- Polling Issues
Hardrock mining

Each year, hardrock miners use millions of gallons of cyanide to extract metals such as gold, copper and zinc from rock and ore. Hundreds of tons of cyanide are sometimes needed at a single site to carry out this process. Using the open-pit method, ore is piled into pits and sprayed with cyanide to separate metal from rock. The resulting cyanide ponds often result in leakage or spillage which may contaminate surrounding watersheds. Other methods immerse ore into cyanide-filled tanks which are less prone to releases. However, just one teaspoon of a 2% cyanide solution can kill a person while smaller doses can kill wildlife and fish. Since 1970, it is estimated that accidents by our hard-rock mining industry have resulted in billions of gallons of cyanide being leaked and spilled into the environment. Often, local hazardous waste laws do not regulate the use of such large amounts of this highly toxic substance.

Advocates claim the use, transport and disposal of millions of gallons of cyanide hold disastrous potential for many American communities. Such accidents have destroyed entire river ecosystems in Idaho, Montana and Colorado when this deadly chemical breeched containment. The 2015 Gold King Mine waste water spill was an environmental disaster, caused by an overflow of a holding pond, that spilled three million gallons of mine waste water and tailings including cadmium, lead, arsenic, beryllium, zinc, iron and copper into Colorado River watershed. Since 1990, releases of cyanide from mining accidents have most often occurred from tailings-dam mishaps (76%), followed by pipeline failures (18%) and transportation accidents (6%). The EPA estimates that 40% of the watersheds in the western United States are contaminated by pollution from hard rock mines.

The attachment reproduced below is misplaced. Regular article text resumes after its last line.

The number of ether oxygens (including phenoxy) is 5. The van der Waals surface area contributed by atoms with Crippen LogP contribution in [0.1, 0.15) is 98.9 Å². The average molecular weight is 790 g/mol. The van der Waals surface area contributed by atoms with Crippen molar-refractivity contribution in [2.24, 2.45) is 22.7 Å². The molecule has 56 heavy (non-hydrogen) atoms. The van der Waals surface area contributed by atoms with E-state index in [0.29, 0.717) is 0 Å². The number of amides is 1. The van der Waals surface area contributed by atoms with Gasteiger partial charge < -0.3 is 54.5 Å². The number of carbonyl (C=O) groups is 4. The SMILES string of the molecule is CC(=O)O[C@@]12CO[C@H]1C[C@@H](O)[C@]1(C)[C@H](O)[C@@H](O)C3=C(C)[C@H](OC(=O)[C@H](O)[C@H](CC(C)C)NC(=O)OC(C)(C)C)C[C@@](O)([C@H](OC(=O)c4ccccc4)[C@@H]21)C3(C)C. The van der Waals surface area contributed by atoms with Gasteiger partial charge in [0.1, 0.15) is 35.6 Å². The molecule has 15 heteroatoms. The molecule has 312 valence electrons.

Proposed legislation: H.R.2579 - Hardrock Leasing and Reclamation Act of 2019
Prospective Sponsor: Rep. Raul Grijalva (AZ)

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Poll Opening Date
July 4, 2022
Poll Closing Date
July 10, 2022

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